New Computing Algorithms Expand the Boundaries & Diversify the Types of Problems Quantum Computers Can Solve.
(HPC.Wire) To fully realize the potential of quantum computing, scientists must start with the basics: developing step-by-step procedures, or algorithms, for quantum computers to perform simple tasks, like the factoring of a number. These simple algorithms can then be used as building blocks for more complicated calculations.
Prasanth Shyamsundar, a postdoctoral research associate at the Department of Energy’s Fermilab Quantum Institute, has done just that. In a preprint paper released in February, he announced two new algorithms that build upon existing work in the field to further diversify the types of problems quantum computers can solve.
“There are specific tasks that can be done faster using quantum computers, and I’m interested in understanding what those are,” Shyamsundar said. “These new algorithms perform generic tasks, and I am hoping they will inspire people to design even more algorithms around them.”
Shyamsundar’s quantum algorithms, in particular, are useful when searching for a specific entry in an unsorted collection of data. Consider a toy example: Suppose we have a stack of 100 vinyl records, and we task a computer with finding the one jazz album in the stack.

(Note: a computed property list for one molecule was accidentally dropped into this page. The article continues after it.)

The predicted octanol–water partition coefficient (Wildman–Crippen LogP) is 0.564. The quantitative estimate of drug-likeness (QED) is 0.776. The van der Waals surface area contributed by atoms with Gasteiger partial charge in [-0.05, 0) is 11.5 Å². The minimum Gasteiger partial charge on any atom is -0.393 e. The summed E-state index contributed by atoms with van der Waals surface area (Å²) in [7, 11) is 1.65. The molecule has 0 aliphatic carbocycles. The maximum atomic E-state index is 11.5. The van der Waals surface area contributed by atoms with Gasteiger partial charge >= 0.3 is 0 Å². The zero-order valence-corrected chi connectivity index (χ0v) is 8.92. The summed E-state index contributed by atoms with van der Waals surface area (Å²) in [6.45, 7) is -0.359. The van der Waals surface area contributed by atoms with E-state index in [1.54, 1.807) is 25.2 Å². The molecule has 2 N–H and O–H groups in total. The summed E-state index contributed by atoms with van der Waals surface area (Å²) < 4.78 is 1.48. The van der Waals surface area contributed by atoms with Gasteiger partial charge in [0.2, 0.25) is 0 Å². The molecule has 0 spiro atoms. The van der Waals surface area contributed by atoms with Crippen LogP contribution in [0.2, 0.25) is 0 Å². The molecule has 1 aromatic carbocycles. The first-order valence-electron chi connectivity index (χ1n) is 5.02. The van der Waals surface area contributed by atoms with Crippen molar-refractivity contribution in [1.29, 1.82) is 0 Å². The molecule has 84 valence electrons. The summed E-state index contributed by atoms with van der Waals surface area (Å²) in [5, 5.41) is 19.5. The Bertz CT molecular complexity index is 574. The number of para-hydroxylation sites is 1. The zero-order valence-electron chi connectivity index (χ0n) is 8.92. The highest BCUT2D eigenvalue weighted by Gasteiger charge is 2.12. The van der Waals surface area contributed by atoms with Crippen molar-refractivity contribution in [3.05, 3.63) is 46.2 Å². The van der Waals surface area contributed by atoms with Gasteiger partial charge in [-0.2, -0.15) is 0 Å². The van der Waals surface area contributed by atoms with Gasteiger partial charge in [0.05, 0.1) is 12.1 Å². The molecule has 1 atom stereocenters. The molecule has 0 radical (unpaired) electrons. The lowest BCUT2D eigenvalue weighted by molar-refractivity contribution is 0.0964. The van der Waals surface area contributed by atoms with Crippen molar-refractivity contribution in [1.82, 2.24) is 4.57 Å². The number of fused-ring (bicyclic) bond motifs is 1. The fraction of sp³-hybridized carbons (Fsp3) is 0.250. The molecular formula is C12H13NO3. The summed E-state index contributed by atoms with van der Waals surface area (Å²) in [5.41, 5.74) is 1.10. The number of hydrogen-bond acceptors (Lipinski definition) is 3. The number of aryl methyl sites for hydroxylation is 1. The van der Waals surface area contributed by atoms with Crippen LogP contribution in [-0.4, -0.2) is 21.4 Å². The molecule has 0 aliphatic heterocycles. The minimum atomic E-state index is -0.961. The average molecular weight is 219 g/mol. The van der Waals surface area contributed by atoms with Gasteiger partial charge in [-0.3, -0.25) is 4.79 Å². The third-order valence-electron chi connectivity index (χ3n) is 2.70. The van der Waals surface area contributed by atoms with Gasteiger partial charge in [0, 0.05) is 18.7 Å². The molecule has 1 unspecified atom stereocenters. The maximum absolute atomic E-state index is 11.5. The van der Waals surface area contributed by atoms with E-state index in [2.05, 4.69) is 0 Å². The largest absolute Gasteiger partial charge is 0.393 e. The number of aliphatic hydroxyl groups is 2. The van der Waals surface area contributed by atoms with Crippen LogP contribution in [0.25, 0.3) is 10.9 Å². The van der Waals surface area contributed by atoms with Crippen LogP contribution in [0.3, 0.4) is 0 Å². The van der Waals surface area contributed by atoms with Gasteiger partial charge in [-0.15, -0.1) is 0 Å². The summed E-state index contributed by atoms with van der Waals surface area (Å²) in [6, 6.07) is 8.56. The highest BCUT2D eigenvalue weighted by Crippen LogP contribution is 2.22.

Classically, a computer would need to examine each individual record and make a yes-or-no decision about whether it is the album we are searching for, based on a given set of search criteria. “You have a query, and the computer gives you an output,” Shyamsundar said. “In this case, the query is: Does this record satisfy my set of criteria? And the output is yes or no.”
Finding the record in question could take only a few queries if it is near the top of the stack, or closer to 100 queries if the record is near the bottom. On average, a classical computer would locate the correct record with 50 queries, or half the total number in the stack.
A quantum computer, on the other hand, would locate the jazz album much faster. This is because it has the ability to analyze all of the records at once, using a quantum effect called superposition.
With this property, the number of queries needed to locate the jazz album is only about 10, the square root of the number of records in the stack. This phenomenon is known as quantum speedup and is a result of the unique way quantum computers store information.